Sunday, June 29, 2014

Kayaking Sparks Lake

We only had time to explore a small part of the Cascade Lakes Scenic Byway, but we stumbled upon what must be one of the most beautiful parts of Oregon. We stayed in a National Forest Campground at Elk Lake (#9). We kayaked at Hosmer Lake and Sparks Lake. We hiked at Devil's Lake and Sparks Lake. On a clear day you can see the snow-capped peaks of Mt. Bachelor, South Sister, and Broken Top reflected in the lakes.
The byway was originally paved with red crushed lava rock, and some of the side roads still are. Volcanoes and glaciers carved this area.
Elk Lake where we are camping looks like a good kayaking lake too.
But it is larger and popular for sailboats,
and powerboats. We chose the smaller, quieter lakes to kayak this time.
And as promised, the day for kayaking Sparks Lake was clear and the water calm. South Sister and Broken Top mountains.
Birdie will be practicing with the kayoo again today.
Off we go exploring around the rock formations. That is Mt. Bachelor in the background.

We can hear the water gurgling through cracks and crevices in the lava.
South Sister Volcano
There is a passageway here through large lava formations.
Not a good picture, but two sand hill cranes just flew by on the other side of the lake.
Warning: This post may cause scenic overload. Stop looking if you start to feel symptoms.

Wild flowers growing out of cracks in the lava.
I call it God's Little Rock Garden.

There just aren't any words...except maybe ooh and aah.

Through the passage and on to explore more of the lake.
Even the downed trees are beautiful.
More rock formations to paddle around.

Another view of Mt. Bachelor. Someone is camping on the lakeshore up ahead.
I guess campfires are allowed here.
A face in the rock.

A stop for lunch and a stretch.
We had some guests for lunch. Do you see who's coming up behind Birdie?
There were two of them.
And a Stellar's Jay,
Got anything in here?
Gray Jay
Our lunch spot is sometimes used as a campsite. The fire ring is in the water...water is high now, but becomes shallow during the summer and fall.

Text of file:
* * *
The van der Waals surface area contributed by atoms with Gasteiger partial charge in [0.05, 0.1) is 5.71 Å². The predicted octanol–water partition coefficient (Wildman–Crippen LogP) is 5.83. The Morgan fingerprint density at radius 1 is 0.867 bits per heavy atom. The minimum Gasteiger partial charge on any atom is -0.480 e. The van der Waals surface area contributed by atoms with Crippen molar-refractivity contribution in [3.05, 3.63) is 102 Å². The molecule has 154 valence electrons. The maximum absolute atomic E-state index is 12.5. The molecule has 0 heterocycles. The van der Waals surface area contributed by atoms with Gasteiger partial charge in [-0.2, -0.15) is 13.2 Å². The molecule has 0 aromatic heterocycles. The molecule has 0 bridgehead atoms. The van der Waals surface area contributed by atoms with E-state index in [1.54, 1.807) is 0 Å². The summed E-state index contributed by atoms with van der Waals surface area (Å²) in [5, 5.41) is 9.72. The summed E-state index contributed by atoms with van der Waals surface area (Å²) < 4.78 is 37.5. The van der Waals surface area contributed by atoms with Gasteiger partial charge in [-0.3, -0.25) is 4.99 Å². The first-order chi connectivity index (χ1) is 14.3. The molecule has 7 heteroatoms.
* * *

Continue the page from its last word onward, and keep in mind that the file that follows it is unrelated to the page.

Birdie spotted the Bald Eagle.

Another island.
Another fjord.
It's hard for Birdie to go slow enough to keep up with me...
Swimming you see the jumping off rope hanging from the log? The water is pretty deep here.
Turn around point.
Birdie spotted a deer ahead to the left of the tall green tree.
A young buck getting a drink.

Another boat-in campsite.
More wildflowers.

Heading back to the boat ramp...we'll have this view all the way.
We are starting to see more kayaks.

This couple have attached their canoes together with a trolling motor between them.

Back through the passageway.
One advantage of paddleboards...naps on the water.

A LOT more kayaks...glad we came early and it's a good time to leave.
Although we had to wait awhile to use the ramp.
This marshy area is the other end of the lake where Soda Creek flows into the lake. We didn't get to this part trip. Those are Canada Geese on the grass.

If you ever travel this way with a kayak...this lake is a must-do!

1 comment:

  1. What a beautiful tranquil relaxing paddle. Good thing you got out early and beat the crowd but I guess that is just an indication of what a great lake it is for paddling.


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